AIKEN, S.C. – EM recently reached a milestone at the Savannah River Site (SRS) by fully transitioning to low-cost solar-powered technology to clean up solvents in a closed basin and the groundwater beneath it.
The system is expected to save about $200,000 a year, mostly due to the need for less electricity, equipment maintenance, and personnel.
For decades, SRS personnel have worked to remove nonradioactive degreasing solvents from the groundwater beneath the former pond-like body of water, known as the M-Area Settling Basin.
“All the water and the contaminated soil that formed the bottom of the basin were removed during the first phase of the project about 20 years ago,” said John Bradley, an engineer with EM contractor Savannah River Nuclear Solutions (SRNS). “Since that time, we’ve made significant progress remediating a large source of degreasing solvents found in the soil and groundwater beneath the former basin using an active remediation process referred to as dynamic underground stripping.”
In that process, steam is injected into the soil and groundwater to mobilize subsurface contaminants. A network of underground piping and equipment then extracts those contaminants. This system has removed about 500,000 pounds of the solvents from the location.
After years of remediation requiring that highly mechanized system, SRS now uses the solar-powered soil vapor extraction units, known as microblowers, to remove remaining solvents from groundwater beneath the earthen-capped basin.
Installed at multiple wells, these units generate a vacuum to exhaust the chemical vapors. Each unit requires only 20 to 40 watts of solar power to run its primary component, a compact, high-speed fan. A single unit removed 234 pounds of solvent compounds from the subsurface during a 10-month test.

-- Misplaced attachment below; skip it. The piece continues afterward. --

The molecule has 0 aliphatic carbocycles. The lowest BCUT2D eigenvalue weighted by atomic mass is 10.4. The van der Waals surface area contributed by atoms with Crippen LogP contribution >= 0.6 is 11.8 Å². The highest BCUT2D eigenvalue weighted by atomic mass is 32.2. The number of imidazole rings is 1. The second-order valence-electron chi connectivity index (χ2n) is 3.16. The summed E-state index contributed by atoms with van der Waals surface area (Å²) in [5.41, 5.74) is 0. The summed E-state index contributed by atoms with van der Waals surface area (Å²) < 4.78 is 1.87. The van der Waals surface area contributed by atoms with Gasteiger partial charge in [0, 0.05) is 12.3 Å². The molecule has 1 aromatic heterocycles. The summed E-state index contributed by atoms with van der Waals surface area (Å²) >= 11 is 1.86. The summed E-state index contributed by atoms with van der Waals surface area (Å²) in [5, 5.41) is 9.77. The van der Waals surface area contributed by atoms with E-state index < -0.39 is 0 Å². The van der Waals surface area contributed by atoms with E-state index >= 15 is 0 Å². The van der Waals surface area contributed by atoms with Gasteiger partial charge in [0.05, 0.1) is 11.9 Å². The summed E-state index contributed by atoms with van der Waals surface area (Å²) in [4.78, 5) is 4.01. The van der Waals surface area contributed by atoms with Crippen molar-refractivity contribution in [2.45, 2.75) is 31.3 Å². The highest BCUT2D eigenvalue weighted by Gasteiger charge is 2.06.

“Early active groundwater cleanup projects at the M-Area Settling Basin concentrated on using more aggressive methods to separate and remove the contaminants from tens of millions of gallons of groundwater,” said Joao Cardoso-Neto, an SRNS project manager. Cardoso-Neto noted that these cleanup technologies require the power of large electric pumps, support facilities, and monitoring equipment.
The amount of degreasing solvents remaining at this location is now so small that the expense of using the highly mechanized methods cannot be justified when alternate low-cost methods are just as effective, Bradley said.
“The time had come to transition completely from active groundwater cleanup methods related to the M-Area Settling Basin Project to the passive microblowers,” Bradley said. “It was like going from a 60-horsepower blower to a hairdryer. We have high expectations of continued success at this cleanup site.”
Cardoso-Neto said SRS has a history of addressing complex environmental challenges with innovative technologies.
“Our plans are to continually move from active to passive methods to remediate soil and groundwater across the site. We are using several proven passive environmental cleanup systems that have had a major, positive impact. It’s a promising future for our cleanup programs at the Savannah River Site,” Cardoso-Neto said.
More than 60,000 pounds of nonradioactive contaminants, such as the degreasing solvents, have been removed from the groundwater beneath M Area since 2008 at a cost savings of more than $5 million, adding to the 1.6 million pounds of nonradioactive material have been removed beneath SRS since cleanup programs began at SRS in the 1980s.